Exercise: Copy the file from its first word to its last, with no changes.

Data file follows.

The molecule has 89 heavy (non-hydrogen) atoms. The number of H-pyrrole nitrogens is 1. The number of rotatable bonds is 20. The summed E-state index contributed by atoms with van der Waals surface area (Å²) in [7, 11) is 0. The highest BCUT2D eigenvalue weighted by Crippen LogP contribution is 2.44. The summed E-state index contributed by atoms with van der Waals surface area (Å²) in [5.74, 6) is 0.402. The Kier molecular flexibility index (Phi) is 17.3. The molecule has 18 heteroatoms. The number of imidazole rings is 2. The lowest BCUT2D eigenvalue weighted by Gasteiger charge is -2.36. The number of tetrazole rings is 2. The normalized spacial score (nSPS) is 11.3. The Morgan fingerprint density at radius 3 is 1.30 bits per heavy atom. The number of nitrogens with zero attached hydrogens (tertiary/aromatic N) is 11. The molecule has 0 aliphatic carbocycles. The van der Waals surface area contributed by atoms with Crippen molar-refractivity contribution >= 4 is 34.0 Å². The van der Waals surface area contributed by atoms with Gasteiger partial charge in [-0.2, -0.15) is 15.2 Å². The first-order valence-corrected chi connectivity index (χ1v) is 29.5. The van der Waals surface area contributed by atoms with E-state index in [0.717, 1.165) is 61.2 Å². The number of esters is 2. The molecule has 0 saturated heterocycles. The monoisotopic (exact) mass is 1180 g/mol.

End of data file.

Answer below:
The molecule has 89 heavy (non-hydrogen) atoms. The number of H-pyrrole nitrogens is 1. The number of rotatable bonds is 20. The summed E-state index contributed by atoms with van der Waals surface area (Å²) in [7, 11) is 0. The highest BCUT2D eigenvalue weighted by Crippen LogP contribution is 2.44. The summed E-state index contributed by atoms with van der Waals surface area (Å²) in [5.74, 6) is 0.402. The Kier molecular flexibility index (Phi) is 17.3. The molecule has 18 heteroatoms. The number of imidazole rings is 2. The lowest BCUT2D eigenvalue weighted by Gasteiger charge is -2.36. The number of tetrazole rings is 2. The normalized spacial score (nSPS) is 11.3. The Morgan fingerprint density at radius 3 is 1.30 bits per heavy atom. The number of nitrogens with zero attached hydrogens (tertiary/aromatic N) is 11. The molecule has 0 aliphatic carbocycles. The van der Waals surface area contributed by atoms with Crippen molar-refractivity contribution >= 4 is 34.0 Å². The van der Waals surface area contributed by atoms with Gasteiger partial charge in [-0.2, -0.15) is 15.2 Å². The first-order valence-corrected chi connectivity index (χ1v) is 29.5. The van der Waals surface area contributed by atoms with E-state index in [0.717, 1.165) is 61.2 Å². The number of esters is 2. The molecule has 0 saturated heterocycles. The monoisotopic (exact) mass is 1180 g/mol.